martes, 24 de noviembre de 2009

US food safety bill enters final lap

Bill highlights: the FDA would be required to check high-risk plants annually
The legislation would introduce a raft of measures designed to significantly improve the US food safety system. It requires all facilities that manufacture, process, pack or hold food to have risk-based preventive control plans in place to tackle to hazards and prevent adulteration. The Food and Drug Administration (FDA) must be given access to these documents. Restaurants and most farms are exempt from this rule.
Importers must verify the safety of foreign suppliers and imported food. The FDA can demand certification for high-risk foods, and to deny entry to a food that lacks certification or that is from a foreign facility that has refused US inspectors.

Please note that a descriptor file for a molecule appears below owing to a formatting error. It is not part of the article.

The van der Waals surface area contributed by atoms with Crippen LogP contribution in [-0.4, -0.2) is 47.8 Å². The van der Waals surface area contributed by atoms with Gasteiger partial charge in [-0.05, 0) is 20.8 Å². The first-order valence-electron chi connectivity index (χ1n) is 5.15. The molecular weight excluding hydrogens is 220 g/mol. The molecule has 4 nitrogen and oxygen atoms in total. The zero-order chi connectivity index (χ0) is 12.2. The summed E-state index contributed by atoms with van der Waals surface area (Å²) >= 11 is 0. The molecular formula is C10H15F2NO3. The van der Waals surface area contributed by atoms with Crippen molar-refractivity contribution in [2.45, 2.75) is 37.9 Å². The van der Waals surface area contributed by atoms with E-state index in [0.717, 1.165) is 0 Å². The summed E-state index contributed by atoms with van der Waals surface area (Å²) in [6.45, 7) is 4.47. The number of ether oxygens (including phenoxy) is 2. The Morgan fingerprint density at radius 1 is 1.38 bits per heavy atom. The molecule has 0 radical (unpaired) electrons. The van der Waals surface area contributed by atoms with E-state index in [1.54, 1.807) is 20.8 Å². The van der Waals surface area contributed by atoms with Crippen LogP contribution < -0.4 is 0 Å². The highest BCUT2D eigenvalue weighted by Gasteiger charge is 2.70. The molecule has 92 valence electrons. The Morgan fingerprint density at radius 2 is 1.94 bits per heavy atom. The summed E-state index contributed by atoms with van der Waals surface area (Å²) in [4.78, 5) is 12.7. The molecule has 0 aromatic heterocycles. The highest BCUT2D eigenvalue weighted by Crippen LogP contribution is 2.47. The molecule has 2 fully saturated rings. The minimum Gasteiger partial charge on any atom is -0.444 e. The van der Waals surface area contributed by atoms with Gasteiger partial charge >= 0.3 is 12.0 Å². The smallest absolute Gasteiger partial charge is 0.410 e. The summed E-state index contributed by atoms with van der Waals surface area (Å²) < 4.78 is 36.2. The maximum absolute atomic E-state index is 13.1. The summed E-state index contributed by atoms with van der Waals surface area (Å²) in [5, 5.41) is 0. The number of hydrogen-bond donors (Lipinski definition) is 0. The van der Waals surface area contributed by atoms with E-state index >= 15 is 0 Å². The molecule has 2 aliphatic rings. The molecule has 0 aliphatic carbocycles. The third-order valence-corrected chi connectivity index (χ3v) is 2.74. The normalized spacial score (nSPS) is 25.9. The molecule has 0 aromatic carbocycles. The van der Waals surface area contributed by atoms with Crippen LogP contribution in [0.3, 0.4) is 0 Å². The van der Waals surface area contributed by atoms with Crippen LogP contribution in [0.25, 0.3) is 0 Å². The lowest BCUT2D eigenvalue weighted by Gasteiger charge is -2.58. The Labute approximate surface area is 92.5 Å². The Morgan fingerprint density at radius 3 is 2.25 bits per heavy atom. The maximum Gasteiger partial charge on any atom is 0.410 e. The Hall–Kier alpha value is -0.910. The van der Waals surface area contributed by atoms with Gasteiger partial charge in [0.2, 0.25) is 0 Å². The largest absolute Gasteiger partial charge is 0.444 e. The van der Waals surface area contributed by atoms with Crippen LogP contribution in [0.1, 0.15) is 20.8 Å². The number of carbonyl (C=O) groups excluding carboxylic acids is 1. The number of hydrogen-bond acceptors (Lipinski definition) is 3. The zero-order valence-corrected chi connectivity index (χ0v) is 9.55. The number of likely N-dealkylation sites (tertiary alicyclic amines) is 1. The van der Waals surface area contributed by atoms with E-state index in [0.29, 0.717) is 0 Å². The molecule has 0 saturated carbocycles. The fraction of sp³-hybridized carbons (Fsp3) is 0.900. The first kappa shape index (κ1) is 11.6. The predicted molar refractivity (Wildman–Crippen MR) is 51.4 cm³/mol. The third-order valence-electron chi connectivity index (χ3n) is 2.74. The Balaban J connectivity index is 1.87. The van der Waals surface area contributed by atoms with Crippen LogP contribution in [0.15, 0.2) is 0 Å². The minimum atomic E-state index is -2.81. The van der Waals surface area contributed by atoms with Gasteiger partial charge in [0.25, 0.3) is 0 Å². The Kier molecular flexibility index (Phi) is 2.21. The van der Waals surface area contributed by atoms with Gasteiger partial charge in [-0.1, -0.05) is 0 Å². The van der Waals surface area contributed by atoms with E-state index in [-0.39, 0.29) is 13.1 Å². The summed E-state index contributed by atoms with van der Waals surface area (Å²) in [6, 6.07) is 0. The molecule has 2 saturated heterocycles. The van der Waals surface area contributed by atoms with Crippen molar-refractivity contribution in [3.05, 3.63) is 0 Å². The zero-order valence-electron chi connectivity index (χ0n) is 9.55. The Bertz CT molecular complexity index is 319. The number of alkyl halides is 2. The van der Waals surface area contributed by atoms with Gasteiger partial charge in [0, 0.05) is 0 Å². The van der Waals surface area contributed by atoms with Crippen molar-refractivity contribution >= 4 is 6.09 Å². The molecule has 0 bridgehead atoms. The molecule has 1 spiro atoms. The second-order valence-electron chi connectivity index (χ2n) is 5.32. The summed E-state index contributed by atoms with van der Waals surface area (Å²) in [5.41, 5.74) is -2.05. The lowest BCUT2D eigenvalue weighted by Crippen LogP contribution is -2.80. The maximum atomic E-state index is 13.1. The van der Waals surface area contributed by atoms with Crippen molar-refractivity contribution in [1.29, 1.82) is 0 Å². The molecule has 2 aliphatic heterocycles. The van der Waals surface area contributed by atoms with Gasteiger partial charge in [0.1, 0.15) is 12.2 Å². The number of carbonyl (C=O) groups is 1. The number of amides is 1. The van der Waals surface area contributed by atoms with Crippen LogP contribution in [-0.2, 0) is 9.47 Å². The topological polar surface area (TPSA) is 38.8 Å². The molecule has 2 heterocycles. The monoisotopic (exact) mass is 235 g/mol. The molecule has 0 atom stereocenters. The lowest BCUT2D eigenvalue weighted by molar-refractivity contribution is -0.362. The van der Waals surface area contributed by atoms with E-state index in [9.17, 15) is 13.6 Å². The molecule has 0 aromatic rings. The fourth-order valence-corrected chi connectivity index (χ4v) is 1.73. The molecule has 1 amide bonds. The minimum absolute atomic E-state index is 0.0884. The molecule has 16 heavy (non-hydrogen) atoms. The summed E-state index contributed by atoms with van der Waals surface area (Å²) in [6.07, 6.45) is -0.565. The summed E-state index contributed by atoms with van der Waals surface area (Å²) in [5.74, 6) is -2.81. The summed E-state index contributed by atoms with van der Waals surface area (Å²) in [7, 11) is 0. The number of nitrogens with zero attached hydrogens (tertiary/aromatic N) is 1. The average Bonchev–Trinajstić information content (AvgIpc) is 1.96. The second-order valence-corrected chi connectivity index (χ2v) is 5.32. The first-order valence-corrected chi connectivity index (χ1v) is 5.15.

The bill would impose a new inspection regime. The FDA would be required to check high-risk plants annually and others every four years.

Under the proposals, the FDA would have the authority to order a mandatory recall of a food product if there is serious health risk or death, and if the company had failed to carry out a FDA request for a voluntarily recall. The agency can detain adulterated or misbranded food.

The FDA would receive greater funding both from the government and controversially by levying inspection fees from food processors and manufacturers. The industry contribution proposal is now in doubt following yesterday's meeting.

The approval by the HELP bipartisan Committee was welcomed by a host of consumer and industry groups including the Food Marketing Institute (FMI) and the Center for Science in the Public Interest (CSPI).


No hay comentarios.: